There exists an event in each of our pasts that haunts all of our potential futures. "Falling Man" explores one such event that we are all connected to, some directly (like those in the Towers or in NYC or DC or in an airport, etc.) and others who experienced it on television, in the papers, on the radio. We all have individual memories of what happened, where we were, how it affected us. Yet we continually share the experience repetitively through a collective memory comprised of images on TV, photographs of the planes striking the towers, overheard conversations in restaurants or subways, images of the pristine towers in a longshot from an older movie or television program, etc. In some ways the events of 9/11 define us as individuals and in some ways the events define us all.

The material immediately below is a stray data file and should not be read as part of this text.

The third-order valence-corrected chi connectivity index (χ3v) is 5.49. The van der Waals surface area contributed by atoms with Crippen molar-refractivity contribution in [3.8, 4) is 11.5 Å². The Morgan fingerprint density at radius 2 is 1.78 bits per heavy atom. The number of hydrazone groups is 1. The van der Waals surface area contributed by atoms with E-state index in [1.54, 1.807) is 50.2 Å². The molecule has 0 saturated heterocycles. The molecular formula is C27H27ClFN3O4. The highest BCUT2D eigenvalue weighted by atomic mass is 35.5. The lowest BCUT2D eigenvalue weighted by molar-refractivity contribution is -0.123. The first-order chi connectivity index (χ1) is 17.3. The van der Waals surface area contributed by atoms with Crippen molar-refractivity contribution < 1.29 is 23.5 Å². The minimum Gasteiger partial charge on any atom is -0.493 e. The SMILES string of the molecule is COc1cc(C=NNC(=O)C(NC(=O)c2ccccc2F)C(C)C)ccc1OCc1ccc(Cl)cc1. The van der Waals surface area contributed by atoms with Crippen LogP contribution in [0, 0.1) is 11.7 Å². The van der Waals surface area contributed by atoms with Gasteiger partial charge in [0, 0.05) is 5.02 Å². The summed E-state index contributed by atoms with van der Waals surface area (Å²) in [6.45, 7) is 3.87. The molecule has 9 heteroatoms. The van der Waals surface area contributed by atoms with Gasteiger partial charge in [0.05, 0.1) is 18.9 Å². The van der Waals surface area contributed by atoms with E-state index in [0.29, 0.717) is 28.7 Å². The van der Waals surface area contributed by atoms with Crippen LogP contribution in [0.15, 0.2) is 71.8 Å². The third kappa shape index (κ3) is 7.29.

This book made me think about myself in ways that few books do. I didn't so much imagine "walking in the shoes" of the characters so much as I thoughtfully considered their actions and reactions in search of some understanding, or empathy. Actions and behaviors that would otherwise appear selfish, Delillo exposes as superficial manifestations of penetrating emotional wounds. It is not always our actions that define who we "are," but rather the events in our lives that shape the consciousness and identity from which our actions result. In "Falling Man", Lianne is not obsessed with the degradation of her own memories (or potential onset of Alzheimer's) as one could conclude. Instead, Delillo gives us the opportunity to see Lianne as a woman traumatized by her father's suicide, which had been prompted by a seemingly rapid onset of Alzheimer's while Lianne was in college.
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48 of 57 people found the following review helpful By J. Grattan VINE VOICE on June 26, 2007